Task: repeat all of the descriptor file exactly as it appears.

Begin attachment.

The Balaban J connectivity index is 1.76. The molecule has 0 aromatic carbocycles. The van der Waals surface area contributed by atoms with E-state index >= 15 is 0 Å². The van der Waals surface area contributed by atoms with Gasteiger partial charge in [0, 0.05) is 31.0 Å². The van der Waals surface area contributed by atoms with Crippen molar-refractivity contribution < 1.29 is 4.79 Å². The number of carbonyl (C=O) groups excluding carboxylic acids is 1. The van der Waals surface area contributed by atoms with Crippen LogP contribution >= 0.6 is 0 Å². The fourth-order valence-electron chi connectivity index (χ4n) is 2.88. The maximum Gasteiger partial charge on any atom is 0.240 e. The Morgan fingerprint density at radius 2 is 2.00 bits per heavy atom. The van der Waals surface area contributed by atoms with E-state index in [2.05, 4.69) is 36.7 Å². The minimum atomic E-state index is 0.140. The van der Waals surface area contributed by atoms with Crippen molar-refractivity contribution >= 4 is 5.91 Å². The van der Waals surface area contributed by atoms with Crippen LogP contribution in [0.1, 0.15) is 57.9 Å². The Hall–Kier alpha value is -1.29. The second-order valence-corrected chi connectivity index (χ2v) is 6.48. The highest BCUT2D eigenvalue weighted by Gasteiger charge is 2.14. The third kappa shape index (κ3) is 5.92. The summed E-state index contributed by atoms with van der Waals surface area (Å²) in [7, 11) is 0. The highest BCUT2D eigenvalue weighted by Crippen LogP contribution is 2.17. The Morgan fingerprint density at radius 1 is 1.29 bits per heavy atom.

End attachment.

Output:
The Balaban J connectivity index is 1.76. The molecule has 0 aromatic carbocycles. The van der Waals surface area contributed by atoms with E-state index >= 15 is 0 Å². The van der Waals surface area contributed by atoms with Gasteiger partial charge in [0, 0.05) is 31.0 Å². The van der Waals surface area contributed by atoms with Crippen molar-refractivity contribution < 1.29 is 4.79 Å². The number of carbonyl (C=O) groups excluding carboxylic acids is 1. The van der Waals surface area contributed by atoms with Crippen LogP contribution >= 0.6 is 0 Å². The fourth-order valence-electron chi connectivity index (χ4n) is 2.88. The maximum Gasteiger partial charge on any atom is 0.240 e. The Morgan fingerprint density at radius 2 is 2.00 bits per heavy atom. The van der Waals surface area contributed by atoms with E-state index in [2.05, 4.69) is 36.7 Å². The minimum atomic E-state index is 0.140. The van der Waals surface area contributed by atoms with Crippen molar-refractivity contribution >= 4 is 5.91 Å². The van der Waals surface area contributed by atoms with Crippen LogP contribution in [0.1, 0.15) is 57.9 Å². The Hall–Kier alpha value is -1.29. The second-order valence-corrected chi connectivity index (χ2v) is 6.48. The highest BCUT2D eigenvalue weighted by Gasteiger charge is 2.14. The third kappa shape index (κ3) is 5.92. The summed E-state index contributed by atoms with van der Waals surface area (Å²) in [7, 11) is 0. The highest BCUT2D eigenvalue weighted by Crippen LogP contribution is 2.17. The Morgan fingerprint density at radius 1 is 1.29 bits per heavy atom.